As you can tell from the accompanying photo, the bobcat turned out to be a really big one. Rogers said he sent a picture to a Division of Natural Resources official, who told him that it was one of the biggest he’d ever seen.

(Photo courtesy Westernbass.com) Greg Gasciel with his new Michigan state-record smallmouth bass.
(Photo courtesy Westernbass.com)
Greg Gasiciel with his new Michigan state-record smallmouth bass.

A note to West Virginians who like to fish for smallmouth bass: A new state-record bronzeback just might be lurking somewhere in the waters of the state.

I can’t offer proof, of course, but I can offer evidence that even the longest-standing state records can be broken. Last Sunday, a Michigan man caught a 9.33-pound, 24.50-inch smallmouth from Hubbard Lake in Alcona County. Greg Gasiciel was bait-casting with a green grub when the big fish hit.

Michigan’s previous record of 9.25 pounds had stood for 109 years. That should give hope to anglers in the Mountain State, where the smallmouth record has stood for 44 years.

It was in 1971 that a fellow named David Lindsay caught a 9.75-pound, 24.25-inch bronzeback from the South Branch of the Potomac in Pendleton County. No one has yet come close to breaking the record, but if the Michigan fish is any indication, it’s possible.

west-virginia-dnr-logo1West Virginia’s state government is in the midst of some belt-tightening, but Division of Natural Resources officials say sportsmen probably won’t notice any change in the agency’s fish- and wildlife-related programs.

“I think we’ll be able to continue with no major impacts being felt by the public,” said Paul Johansen, chief of the DNR’s Wildlife Resources Section.

Gov. Earl Ray Tomblin ordered state agencies to implement an across-the-board 4 percent cut, but Johansen said the cut applies mainly to funding drawn from taxpayers.

“We receive very little of that ‘general revenue’ money,” he explained. “Most of our money comes from ‘special revenue’ sources, such as fees paid for hunting and fishing licenses.”

Only a tiny fraction of the agency’s budget comes from the state’s general-revenue fund. Johansen said the lion’s share comes from hunting- and fishing-license fees and from the federal government’s Wildlife and Sport Fish Restoration Program.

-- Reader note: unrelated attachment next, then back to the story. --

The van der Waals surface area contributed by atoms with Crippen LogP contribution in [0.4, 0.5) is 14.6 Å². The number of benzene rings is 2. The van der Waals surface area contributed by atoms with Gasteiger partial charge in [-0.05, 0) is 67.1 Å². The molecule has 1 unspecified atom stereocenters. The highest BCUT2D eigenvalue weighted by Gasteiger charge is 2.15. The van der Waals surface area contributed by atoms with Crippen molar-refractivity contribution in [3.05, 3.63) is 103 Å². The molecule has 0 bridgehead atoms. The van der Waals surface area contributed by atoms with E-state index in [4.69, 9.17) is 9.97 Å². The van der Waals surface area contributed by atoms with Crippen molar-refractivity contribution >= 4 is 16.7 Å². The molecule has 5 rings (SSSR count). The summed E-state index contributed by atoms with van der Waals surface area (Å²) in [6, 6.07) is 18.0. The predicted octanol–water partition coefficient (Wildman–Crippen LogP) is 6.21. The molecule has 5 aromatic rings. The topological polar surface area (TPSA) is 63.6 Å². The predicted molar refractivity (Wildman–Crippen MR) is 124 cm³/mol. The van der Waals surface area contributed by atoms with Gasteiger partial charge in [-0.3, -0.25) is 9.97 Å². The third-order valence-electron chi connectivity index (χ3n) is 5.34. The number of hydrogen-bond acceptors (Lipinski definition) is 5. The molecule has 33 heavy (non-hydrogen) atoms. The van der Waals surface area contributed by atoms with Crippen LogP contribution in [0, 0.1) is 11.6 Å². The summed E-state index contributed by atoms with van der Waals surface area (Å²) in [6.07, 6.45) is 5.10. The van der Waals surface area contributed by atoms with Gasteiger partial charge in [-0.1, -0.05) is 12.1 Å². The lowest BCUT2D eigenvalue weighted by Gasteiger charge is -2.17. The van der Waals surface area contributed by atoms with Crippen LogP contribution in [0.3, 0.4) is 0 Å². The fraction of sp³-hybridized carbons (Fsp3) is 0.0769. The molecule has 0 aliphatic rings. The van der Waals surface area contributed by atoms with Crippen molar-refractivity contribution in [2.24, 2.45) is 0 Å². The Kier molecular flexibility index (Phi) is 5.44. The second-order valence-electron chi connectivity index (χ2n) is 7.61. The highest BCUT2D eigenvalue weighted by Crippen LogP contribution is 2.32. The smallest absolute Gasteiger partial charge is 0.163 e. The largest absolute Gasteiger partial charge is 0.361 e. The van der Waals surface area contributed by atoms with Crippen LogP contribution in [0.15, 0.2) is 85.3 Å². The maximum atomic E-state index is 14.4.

“Certainly, we’ll abide by any of the cuts that apply to us, such as the ban on nonessential travel. We don’t engage in nonessential travel anyway, but we will certainly be watching our travel budgets,” he said.

While Johansen said the DNR’s major programs will remain unaffected, one minor one might suffer some ill affects. The Upper Mud River Wildlife Management Area gets its funding from general-revenue sources, and so is subject to Tomblin’s 4 percent cutback.

“We’ll have to adjust the budget for Upper Mud. budget cuts for upper mud…one area we have that is funded primarily through general revenue sources….admin of WMA…will be taking 4 percent cut there, will have to adjust accordingly. There might have to be some reductions in the hours that the area’s recreational facilities are open,” Johansen said.

(DNR photo) Ryan Bosserman with a 61.8-pound, 50.2-inch bighead carp from the Ohio River.
(DNR photo)
Ryan Bosserman with a 61.8-pound, 50.2-inch bighead carp from the Ohio River.

If anyone needs evidence that invasive Asian carp are making it into West Virginia waters, they need only to check out the adjacent photo.

It shows Ryan Bosserman, acting manager of the state’s Apple Grove Fish Hatchery, holding a 61.8-pound 50.2-inch bighead carp. The fish was found dead (or nearly so) recently in a lock chamber of the nearby Robert C. Byrd Locks and Dam. Corps of Engineers employees alerted the folks at the hatchery, and some of Bosserman’s assistants retrieved the fish.

Although two Asian carp species — bighead and silver — have taken over entire ecosystems in some of the Ohio’s lower tributaries, Division of Natural Resources biologists believe that won’t happen in West Virginia’s Ohio and Kanawha rivers because the rivers’ currents are too strong. The fish tend to favor slow-flowing waters.

One thing’s for certain, though: The Ohio seems perfectly capable of growing really large specimens, at least of the bighead species.